At f/2.8 the lens produces high amounts of coma even in the DX corner and much more so at the extreme corners, and doesn’t really get much better by stopping down. This is very unnattractive for astrophotographers, and if you are thinking of going out shoot the stars wide open, you better think twice or you might not like the results. This lens is awful in this regard, just like the 20mm was.

Flare

I shot several pictures on my backyard trying to get flare vestiges, and the result is as follows. I started to shoot directly against the sun, then placed the sun at one corner and then shot with the sun just outside the frame.

Shot directly against the sun
Shot with the sun placed at one corner of the frame
Shot with the sun just outside the frame

The Voigtländer has very good quality coatings inside and the results put it along with the best lenses I’ve used, with great flare resistance and keeping the overall contrast on high levels. There’s just a bit of veiling flare around the sun but no ghosting was detected on other parts of the frame. You just need to be a little cautious when shooting with the sun just outside the frame, and for this it might be a good idea to use the LH-28N lens hood available separately. Overall this is a very good result.

Bokeh

This is a wide angle lens and therefore the quality of the out of focus area of an image is not a primary aspect to consider, but still, since the lens has a relatively fast maximum aperture and 9 diafragm blades, one might expect acceptable renderings of out of focus highlighs. So lets see how the lens fares in this matter.
For this test I took a defocused picture at f/2.8 of the city lights and got crops of the center, corner and extreme corners. The test was repeated for f/4 and f/5.6.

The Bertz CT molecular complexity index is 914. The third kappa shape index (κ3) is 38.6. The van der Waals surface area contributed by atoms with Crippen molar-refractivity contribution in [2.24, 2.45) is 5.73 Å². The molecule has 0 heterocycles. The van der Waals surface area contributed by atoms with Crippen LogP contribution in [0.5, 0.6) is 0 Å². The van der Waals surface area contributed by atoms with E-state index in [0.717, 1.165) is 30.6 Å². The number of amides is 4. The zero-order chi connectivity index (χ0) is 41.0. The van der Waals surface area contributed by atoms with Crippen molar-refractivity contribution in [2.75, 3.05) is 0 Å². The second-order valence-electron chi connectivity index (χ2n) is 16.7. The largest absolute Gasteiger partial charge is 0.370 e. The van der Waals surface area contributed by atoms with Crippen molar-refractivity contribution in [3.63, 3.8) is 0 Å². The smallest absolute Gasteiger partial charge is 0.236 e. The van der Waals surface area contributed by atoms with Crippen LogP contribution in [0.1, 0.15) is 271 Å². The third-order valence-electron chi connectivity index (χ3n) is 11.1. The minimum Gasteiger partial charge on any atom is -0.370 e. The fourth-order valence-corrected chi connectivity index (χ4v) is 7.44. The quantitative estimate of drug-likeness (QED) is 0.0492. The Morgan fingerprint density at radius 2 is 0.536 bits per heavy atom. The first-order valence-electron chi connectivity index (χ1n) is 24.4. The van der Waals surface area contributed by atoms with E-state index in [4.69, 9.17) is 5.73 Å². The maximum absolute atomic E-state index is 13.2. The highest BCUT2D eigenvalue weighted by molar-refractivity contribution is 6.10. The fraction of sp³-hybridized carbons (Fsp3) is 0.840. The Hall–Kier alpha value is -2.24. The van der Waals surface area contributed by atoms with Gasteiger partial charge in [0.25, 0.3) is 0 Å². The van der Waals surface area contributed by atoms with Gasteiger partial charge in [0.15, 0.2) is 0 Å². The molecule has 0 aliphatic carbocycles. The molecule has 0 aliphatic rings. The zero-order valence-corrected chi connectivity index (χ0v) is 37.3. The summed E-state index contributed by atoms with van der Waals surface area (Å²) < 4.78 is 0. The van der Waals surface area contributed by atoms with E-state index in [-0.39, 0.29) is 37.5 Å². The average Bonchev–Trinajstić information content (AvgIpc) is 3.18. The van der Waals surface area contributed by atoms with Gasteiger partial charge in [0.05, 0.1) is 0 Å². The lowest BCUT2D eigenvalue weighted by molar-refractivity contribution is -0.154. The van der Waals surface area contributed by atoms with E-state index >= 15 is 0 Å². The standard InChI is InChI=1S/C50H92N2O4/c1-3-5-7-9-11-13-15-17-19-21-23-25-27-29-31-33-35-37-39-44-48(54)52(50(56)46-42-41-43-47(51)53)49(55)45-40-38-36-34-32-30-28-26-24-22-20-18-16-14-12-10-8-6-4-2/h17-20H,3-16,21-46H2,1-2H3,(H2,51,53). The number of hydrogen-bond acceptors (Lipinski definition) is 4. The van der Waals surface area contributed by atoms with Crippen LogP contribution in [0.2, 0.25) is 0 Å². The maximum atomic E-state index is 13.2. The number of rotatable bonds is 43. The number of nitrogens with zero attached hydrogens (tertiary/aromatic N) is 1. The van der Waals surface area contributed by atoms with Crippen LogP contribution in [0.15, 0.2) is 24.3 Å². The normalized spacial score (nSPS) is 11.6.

The out of focus highlights are pretty circular at f/2.8 thanks to the 9 aperture blades, as expected, although the corners reveal the cats-eye distortion due to vignetting. Although circular, the highlights show pronounced edges and nervous interiors, but nevertheless it’s not distracting at this aperture when looking at the entire picture on my monitor. Closing down to f/4 reveals the outcome of the straight aperture blades and stays like this when closing down further. Generally, with this lens it’s better to shoot close-up subjects with the maximum aperture, where the center sharpness is already very good, to get the best out of focus renderings.

Macro/Close-up

The Voigtländer was capable to focus as close as 22 centimeters from the sensor plane, or about 15 centimeters from the front element. I shot an 1 Euro coin and this is what to expect at the minimum focus distance:

Summary

Build quality 9 A beautifully well crafted lens, but the front cap is rubbish
Handling 10 Buttery smooth focus ring and very solid, compact lens, with CPU contacts for the automated exposure modes
Resolution 8 Excellent center sharpness, very good corners and fairly good extreme corners at moderate apertures
Distortion 8 Well controlled barrel distortion for a wide-angle lens and easily correctable if needed
Vignetting 7 Very strong wide open but improves greatly stopped down
Chromatic aberrations 10 A winner just like its 20mm sister lens
Coma 6 Very strong in the corners wide open, gets just a little better by stopping down
Flare 9 Great performance, but be most careful when the sun is just outside the frame
Bokeh 5 Circular only at f/2.8 but very nervous and pronounced edges, and gets polygonal at smaller apertures
Overall 79% A good pancake lens with very much expanded range of useful apertures for FX

Samples

Here are a few pictures I took during my past holidays and in my backyard. Settings: native JPEG, picture control set to Landscape mode, no post-processing applied except reducing to 600 pixel width.

f/4, 1/25s, ISO 800
f/8, 1/400s, ISO 200
f/5.6, 1/160s, ISO 200
f/8, 1/80s, ISO 400
f/4, 1/640s, ISO 200
f/8, 1/320s, ISO 200

Nikkor AF-S 24-70mm f/2.8 G ED N : Review

Introduction

I’ve been shooting with the Nikkor AF-S 24-70mm f/2.8 G ED standard zoom lens on full-frame for several months now, and since I already know this lens pretty well I decided to write yet another review of this lens. This is a widely known lens and has been very well regarded as a reliable workhorse of many professional photographers out there, being particularly popular amongst photojournalists and event photographers. These last words are easily associated with the focal range of this lens, which allows to take a variety of shots from groups of people to full body portraits and even head shots.